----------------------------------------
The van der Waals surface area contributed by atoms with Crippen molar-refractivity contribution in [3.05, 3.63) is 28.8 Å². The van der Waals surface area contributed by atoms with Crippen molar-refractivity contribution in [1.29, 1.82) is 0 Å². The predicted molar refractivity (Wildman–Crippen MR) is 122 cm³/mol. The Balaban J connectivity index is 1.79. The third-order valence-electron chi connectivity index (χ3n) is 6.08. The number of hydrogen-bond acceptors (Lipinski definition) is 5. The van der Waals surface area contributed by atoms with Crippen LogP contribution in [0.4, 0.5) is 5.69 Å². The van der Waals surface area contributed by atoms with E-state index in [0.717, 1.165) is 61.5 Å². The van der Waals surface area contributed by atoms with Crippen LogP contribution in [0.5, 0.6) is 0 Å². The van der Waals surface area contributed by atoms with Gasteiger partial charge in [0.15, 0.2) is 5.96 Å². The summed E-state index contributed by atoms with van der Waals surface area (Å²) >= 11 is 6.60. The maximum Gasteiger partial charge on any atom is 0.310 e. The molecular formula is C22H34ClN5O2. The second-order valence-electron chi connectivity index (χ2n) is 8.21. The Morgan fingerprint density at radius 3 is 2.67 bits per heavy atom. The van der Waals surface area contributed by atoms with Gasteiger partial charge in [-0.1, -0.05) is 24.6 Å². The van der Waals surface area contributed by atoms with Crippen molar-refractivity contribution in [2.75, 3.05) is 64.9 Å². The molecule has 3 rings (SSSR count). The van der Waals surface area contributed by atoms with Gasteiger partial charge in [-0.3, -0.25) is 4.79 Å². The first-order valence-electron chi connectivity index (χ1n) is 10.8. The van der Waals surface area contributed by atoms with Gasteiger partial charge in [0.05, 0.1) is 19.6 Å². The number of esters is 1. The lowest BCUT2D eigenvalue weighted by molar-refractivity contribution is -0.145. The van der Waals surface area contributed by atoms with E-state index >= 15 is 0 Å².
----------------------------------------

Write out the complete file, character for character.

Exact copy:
The van der Waals surface area contributed by atoms with Crippen molar-refractivity contribution in [3.05, 3.63) is 28.8 Å². The van der Waals surface area contributed by atoms with Crippen molar-refractivity contribution in [1.29, 1.82) is 0 Å². The predicted molar refractivity (Wildman–Crippen MR) is 122 cm³/mol. The Balaban J connectivity index is 1.79. The third-order valence-electron chi connectivity index (χ3n) is 6.08. The number of hydrogen-bond acceptors (Lipinski definition) is 5. The van der Waals surface area contributed by atoms with Crippen LogP contribution in [0.4, 0.5) is 5.69 Å². The van der Waals surface area contributed by atoms with E-state index in [0.717, 1.165) is 61.5 Å². The van der Waals surface area contributed by atoms with Crippen LogP contribution in [0.5, 0.6) is 0 Å². The van der Waals surface area contributed by atoms with Gasteiger partial charge in [0.15, 0.2) is 5.96 Å². The summed E-state index contributed by atoms with van der Waals surface area (Å²) >= 11 is 6.60. The maximum Gasteiger partial charge on any atom is 0.310 e. The molecular formula is C22H34ClN5O2. The second-order valence-electron chi connectivity index (χ2n) is 8.21. The Morgan fingerprint density at radius 3 is 2.67 bits per heavy atom. The van der Waals surface area contributed by atoms with Gasteiger partial charge in [-0.1, -0.05) is 24.6 Å². The van der Waals surface area contributed by atoms with Crippen molar-refractivity contribution in [2.75, 3.05) is 64.9 Å². The molecule has 3 rings (SSSR count). The van der Waals surface area contributed by atoms with Gasteiger partial charge in [-0.3, -0.25) is 4.79 Å². The first-order valence-electron chi connectivity index (χ1n) is 10.8. The van der Waals surface area contributed by atoms with Gasteiger partial charge in [0.05, 0.1) is 19.6 Å². The number of esters is 1. The lowest BCUT2D eigenvalue weighted by molar-refractivity contribution is -0.145. The van der Waals surface area contributed by atoms with E-state index >= 15 is 0 Å².